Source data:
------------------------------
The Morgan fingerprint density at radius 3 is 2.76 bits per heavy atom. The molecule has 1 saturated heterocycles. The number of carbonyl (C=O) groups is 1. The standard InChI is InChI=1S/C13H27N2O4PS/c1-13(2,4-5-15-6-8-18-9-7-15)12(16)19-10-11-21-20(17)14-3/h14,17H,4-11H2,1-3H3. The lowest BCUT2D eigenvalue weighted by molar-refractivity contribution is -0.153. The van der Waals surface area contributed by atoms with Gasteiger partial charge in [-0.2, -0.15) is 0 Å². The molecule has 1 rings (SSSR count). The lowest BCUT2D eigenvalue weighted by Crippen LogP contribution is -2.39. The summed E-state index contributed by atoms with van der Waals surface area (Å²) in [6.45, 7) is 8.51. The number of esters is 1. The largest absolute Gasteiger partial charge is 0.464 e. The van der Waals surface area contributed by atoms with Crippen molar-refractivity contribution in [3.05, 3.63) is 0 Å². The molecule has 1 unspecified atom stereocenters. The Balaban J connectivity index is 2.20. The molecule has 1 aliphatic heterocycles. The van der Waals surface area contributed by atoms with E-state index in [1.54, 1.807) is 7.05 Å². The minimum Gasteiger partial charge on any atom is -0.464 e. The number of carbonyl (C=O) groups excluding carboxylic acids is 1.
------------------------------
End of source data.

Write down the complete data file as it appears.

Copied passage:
The Morgan fingerprint density at radius 3 is 2.76 bits per heavy atom. The molecule has 1 saturated heterocycles. The number of carbonyl (C=O) groups is 1. The standard InChI is InChI=1S/C13H27N2O4PS/c1-13(2,4-5-15-6-8-18-9-7-15)12(16)19-10-11-21-20(17)14-3/h14,17H,4-11H2,1-3H3. The lowest BCUT2D eigenvalue weighted by molar-refractivity contribution is -0.153. The van der Waals surface area contributed by atoms with Gasteiger partial charge in [-0.2, -0.15) is 0 Å². The molecule has 1 rings (SSSR count). The lowest BCUT2D eigenvalue weighted by Crippen LogP contribution is -2.39. The summed E-state index contributed by atoms with van der Waals surface area (Å²) in [6.45, 7) is 8.51. The number of esters is 1. The largest absolute Gasteiger partial charge is 0.464 e. The van der Waals surface area contributed by atoms with Crippen molar-refractivity contribution in [3.05, 3.63) is 0 Å². The molecule has 1 unspecified atom stereocenters. The Balaban J connectivity index is 2.20. The molecule has 1 aliphatic heterocycles. The van der Waals surface area contributed by atoms with E-state index in [1.54, 1.807) is 7.05 Å². The minimum Gasteiger partial charge on any atom is -0.464 e. The number of carbonyl (C=O) groups excluding carboxylic acids is 1.